After getting our degrees in 2021, we moved to Hamburg, which is where we are today.
LBB> Can you tell us about the goal you had when you started? What did you want to create that was different to what’s already out there?
Daniel> After we got a glimpse of how the industry/production companies were doing their thing, we started to realise that we wanted to do things differently. It started with small things like ‘How do we treat a request, no matter if it’s an agency, a client, a freelancer or anybody else?’ or ‘What can be done to do something which is not good, but great and outstanding?’
We centred our goals not on just producing cool-looking films (which we of course still loved to do), but instead, we got stuck into how to create the best possible outcomes for our clients.
We were amazed by the films like Solomon Lighthelms ‘I Am You’ (S7 Airlines) and Gustav Johansson’s ‘Moments’ (for Volvo), but we wanted to create a brand or a place, where people get exactly what they want – maybe without them even knowing what that could be. That’s how we landed on the name: ‘The Sweetspot’: a place where a combination of factors results in a maximum response for a given amount of effort.
LBB> You mention how you want to ‘break the boundaries of the commercial industries’, what does that mean to you and how is it embedded in your ethos?
Daniel> Since diving into the industry, we have become aware again and again of how intangibly it celebrates itself the most. This doesn’t just concern the production companies, but all advertisers. Perhaps as satisfaction for one's own conscience, since one happens to be in the service of capitalism, at least in most cases. But maybe also because many people out there prefer to see advertising through an ad blocker, i.e. not at all.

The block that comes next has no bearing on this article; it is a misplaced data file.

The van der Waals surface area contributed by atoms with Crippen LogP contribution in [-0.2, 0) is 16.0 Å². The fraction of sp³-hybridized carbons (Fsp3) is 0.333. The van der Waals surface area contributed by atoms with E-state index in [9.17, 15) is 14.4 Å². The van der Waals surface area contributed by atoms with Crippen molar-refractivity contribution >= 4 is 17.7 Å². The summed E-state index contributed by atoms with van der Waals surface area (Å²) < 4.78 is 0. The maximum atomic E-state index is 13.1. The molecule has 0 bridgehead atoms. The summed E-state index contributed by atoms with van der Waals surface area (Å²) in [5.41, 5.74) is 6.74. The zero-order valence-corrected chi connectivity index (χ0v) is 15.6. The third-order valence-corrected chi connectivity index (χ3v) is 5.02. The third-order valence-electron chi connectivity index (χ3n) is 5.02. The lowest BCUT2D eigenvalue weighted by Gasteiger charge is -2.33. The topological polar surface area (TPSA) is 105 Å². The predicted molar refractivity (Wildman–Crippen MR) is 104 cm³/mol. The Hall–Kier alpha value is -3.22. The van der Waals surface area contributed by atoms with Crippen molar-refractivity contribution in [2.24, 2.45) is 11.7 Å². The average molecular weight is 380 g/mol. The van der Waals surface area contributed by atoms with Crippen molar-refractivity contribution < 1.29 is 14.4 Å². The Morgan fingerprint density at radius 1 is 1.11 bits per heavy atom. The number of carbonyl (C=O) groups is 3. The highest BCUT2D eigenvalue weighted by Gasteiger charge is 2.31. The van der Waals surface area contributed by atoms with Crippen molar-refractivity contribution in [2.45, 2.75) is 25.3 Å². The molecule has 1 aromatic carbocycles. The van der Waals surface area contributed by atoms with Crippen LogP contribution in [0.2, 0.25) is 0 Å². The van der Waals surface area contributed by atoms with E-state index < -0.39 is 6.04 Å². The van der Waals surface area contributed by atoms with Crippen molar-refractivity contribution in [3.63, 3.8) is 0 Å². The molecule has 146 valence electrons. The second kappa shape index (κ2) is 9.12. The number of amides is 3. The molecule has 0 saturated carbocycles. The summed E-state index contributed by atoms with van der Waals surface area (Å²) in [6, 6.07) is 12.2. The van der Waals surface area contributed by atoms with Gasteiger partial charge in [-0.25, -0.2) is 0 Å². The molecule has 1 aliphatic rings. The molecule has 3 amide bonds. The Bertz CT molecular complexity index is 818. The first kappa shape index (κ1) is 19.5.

Advertising, therefore, seems like a fixed bubble that floats alone in the world. And this is exactly where we would like to start: Why not burst the bubble and bring the apparent opposites together? Why not try to create unique pieces of art and entertainment while not breaking ties with the product, the brand, or the viewer? This is no question of budget (which is never enough), but more of how you approach every single project. Don´t do what´s expected or what your experience tells you to. More importantly, think about what your counterpart is really looking for (maybe without him even knowing) and use this as a basis for what you can do to achieve this goal.
Relying on an agile approach for every single project is of huge importance to us. This also means that we’re eager to support our clients long before the usual pitch process. Especially with agencies’ consulting/creative teams, we found out that so much can come to fruition if you start talking early on. Agencies put so much time and effort into their campaigns, and their scripts that sometimes the actual production part can become a ‘blind spot’. We then help the agencies to get back on track and find the sweet spot.
LBB> What was the main challenge you faced when breaking into the industry? How did you overcome it?
Daniel> I can break it down into three parts:
- Getting the attention of agencies